FAQ's

What is a Personal Representative? A Personal Representative is the person who will carry out the directions written in the Will. The Personal Representative has a wide array of duties, from overseeing the funeral to filing the income tax return for the last year of life. A Personal Representative is called an executor in some states.

What is a Testator? A Testator is the person making the Will.

Does a Will have to be witnessed? In Montana, two people not mentioned in the Will have to witness the Testator signing his or her Will.

What is a holographic Will? A holographic Will is the exception to the requirement of having two witnesses to the signing of a Will. For a holographic Will, the Testator must write out his or her Will by hand and sign it. The Testator’s signature, without witnesses, is enough to make the handwritten Will legal.

What is an attorney-in-fact? An attorney-in-fact is someone who can act for another and is also called an agent.

What is a Will? A Will is a writing setting out what one wants to happen with one’s property after death.

What is a Trust? A Trust is a legal entity that can own property separate and apart from the person who makes the Trust.

What is Probate? Probate is the process whereby a court, either formally or informally, oversees the transfer of property to the people and charities named in a will. Informal probate has little court supervision and formal probate has extensive court supervision of the distribution of property.

Why have a Durable Power of Attorney? If there comes a time when you are injured or ill or otherwise cannot manage your finances, it is very helpful to have appointed someone to look after your financial affairs. The legal document by which you appoint someone is called a Durable Power of Attorney. Without it, someone would have to go to the court and get permission to pay bills from your bank account, to handle insurance questions for you, and all the other sundry items that make up a person’s financial affairs.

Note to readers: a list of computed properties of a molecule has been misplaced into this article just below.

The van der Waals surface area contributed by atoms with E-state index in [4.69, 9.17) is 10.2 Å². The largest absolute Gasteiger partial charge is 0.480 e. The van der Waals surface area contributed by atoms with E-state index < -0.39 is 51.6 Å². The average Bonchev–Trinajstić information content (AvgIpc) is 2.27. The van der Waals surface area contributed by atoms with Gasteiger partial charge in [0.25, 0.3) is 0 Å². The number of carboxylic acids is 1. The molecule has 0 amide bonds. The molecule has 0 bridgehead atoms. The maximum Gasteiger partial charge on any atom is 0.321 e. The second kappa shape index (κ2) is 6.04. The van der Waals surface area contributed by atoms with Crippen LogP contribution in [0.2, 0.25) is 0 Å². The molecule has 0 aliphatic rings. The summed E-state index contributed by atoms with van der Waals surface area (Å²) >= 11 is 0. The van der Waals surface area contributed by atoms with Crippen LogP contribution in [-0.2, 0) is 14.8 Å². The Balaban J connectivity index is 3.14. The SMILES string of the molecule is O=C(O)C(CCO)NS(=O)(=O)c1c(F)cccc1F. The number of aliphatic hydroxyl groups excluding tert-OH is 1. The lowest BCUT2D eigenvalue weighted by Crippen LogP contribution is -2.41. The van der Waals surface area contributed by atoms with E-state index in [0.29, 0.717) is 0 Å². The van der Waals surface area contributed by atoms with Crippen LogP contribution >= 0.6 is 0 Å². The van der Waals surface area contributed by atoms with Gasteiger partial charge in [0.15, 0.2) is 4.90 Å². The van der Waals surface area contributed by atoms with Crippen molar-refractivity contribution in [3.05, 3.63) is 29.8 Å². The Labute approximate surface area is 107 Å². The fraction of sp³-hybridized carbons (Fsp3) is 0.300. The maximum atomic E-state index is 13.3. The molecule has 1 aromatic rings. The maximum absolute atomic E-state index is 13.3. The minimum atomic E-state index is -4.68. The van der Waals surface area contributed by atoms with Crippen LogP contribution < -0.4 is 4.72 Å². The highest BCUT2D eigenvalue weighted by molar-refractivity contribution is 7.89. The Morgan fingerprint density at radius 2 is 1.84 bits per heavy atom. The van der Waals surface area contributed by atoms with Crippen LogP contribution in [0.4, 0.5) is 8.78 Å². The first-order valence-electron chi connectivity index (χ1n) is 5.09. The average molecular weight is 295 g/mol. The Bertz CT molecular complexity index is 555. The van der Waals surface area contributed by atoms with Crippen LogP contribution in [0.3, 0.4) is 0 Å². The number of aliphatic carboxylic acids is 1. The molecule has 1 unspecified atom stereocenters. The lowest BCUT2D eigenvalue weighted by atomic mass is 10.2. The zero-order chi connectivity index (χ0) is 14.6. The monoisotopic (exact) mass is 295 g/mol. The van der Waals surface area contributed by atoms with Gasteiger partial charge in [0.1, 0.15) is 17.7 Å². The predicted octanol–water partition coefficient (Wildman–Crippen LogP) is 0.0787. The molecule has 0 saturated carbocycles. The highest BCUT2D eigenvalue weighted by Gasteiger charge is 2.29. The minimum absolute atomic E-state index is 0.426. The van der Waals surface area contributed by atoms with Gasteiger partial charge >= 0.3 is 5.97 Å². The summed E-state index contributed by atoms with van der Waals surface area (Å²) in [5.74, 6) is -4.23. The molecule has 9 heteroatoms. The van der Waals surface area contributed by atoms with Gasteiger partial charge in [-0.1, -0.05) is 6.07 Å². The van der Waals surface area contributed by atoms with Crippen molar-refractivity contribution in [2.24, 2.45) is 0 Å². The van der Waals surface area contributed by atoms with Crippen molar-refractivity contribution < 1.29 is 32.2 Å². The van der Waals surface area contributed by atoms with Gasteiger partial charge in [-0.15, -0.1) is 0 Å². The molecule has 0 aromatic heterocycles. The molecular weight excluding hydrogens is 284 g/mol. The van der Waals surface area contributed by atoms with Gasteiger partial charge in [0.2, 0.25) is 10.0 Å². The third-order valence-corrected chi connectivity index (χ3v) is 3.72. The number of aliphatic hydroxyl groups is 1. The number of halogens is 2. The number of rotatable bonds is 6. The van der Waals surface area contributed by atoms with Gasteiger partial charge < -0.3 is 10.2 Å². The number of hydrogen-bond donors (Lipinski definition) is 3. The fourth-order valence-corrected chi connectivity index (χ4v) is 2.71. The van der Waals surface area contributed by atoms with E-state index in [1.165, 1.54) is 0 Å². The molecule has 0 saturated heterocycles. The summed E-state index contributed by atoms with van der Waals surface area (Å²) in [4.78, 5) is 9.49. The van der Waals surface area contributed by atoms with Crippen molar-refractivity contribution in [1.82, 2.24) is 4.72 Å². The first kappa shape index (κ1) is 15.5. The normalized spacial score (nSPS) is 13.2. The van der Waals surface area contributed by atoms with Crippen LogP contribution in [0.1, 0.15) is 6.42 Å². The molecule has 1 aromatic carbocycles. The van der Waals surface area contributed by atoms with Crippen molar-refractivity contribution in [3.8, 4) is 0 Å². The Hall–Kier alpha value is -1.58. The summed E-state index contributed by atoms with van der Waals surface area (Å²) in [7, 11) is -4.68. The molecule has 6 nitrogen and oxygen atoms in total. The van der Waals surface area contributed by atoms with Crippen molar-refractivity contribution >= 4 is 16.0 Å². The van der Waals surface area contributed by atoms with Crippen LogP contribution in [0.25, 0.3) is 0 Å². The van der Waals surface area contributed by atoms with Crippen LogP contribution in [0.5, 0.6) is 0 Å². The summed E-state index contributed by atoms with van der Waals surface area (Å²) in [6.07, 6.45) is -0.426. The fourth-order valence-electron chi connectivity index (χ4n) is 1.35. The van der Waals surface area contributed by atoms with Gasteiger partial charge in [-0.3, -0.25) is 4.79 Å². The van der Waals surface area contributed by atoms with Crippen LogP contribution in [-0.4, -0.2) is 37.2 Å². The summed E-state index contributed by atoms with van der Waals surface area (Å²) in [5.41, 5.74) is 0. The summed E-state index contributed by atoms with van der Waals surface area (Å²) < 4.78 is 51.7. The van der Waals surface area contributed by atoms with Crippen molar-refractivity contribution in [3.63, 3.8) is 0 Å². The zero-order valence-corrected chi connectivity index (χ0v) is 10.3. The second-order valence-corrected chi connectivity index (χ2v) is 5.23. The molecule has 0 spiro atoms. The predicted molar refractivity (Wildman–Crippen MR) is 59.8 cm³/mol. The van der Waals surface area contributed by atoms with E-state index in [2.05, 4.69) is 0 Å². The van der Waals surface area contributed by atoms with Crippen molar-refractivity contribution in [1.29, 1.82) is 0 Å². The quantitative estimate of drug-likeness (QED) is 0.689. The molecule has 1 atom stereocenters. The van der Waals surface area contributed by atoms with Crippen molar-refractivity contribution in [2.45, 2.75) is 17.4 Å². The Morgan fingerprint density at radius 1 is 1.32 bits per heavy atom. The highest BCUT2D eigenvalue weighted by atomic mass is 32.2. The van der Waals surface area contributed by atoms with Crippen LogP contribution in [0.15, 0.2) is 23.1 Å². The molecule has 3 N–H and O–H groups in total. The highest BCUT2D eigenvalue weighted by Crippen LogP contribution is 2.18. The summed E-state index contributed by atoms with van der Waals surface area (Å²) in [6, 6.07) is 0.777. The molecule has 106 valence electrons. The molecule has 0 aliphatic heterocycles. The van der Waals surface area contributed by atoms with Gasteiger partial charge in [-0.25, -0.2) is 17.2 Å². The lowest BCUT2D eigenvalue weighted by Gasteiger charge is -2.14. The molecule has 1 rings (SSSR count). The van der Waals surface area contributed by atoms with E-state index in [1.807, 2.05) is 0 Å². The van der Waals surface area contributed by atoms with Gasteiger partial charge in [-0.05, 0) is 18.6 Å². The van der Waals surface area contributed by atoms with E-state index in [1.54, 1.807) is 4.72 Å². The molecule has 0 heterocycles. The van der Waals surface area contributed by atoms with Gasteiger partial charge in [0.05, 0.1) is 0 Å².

Why have a Durable Power of Attorney for Health Care? If you are unable to make and communicate your wishes for medical treatment, the court will look to your closest family member to make those decisions for you, usually a spouse or parent. If neither of those is available, the court, without your say so, may appoint a guardian to make those decisions for you. With a Durable Power of Attorney for Health Care, you appoint who you want to make health decisions for you when you can’t.

Why Have a Trust? When a person dies, with or without a will, the court oversees the transfer of property to beneficiaries, a process called probate. When a person with a trust dies, the property is distributed according to the instructions in the trust document, without having to go through probate.

Why Have a Trust for your children? In a trust for your children, you appoint who will manages the money and property you leave to your young children, and equally important, you get to say how that money is to be managed and spent. A trust is a way for you to provide guidance and protection for the raising of your children.

Why Have Business Succession Planning? If you own all or part of a business, good estate planning includes determining what happens to the business. Who will run the business? Who would sell the business? What is the source of money to pay immediate bills if the business goes through a temporary slow-down during the period of adjusting to your absence? With planning, questions such as these can be discussed and documents put into place to help protect your business interests and your family.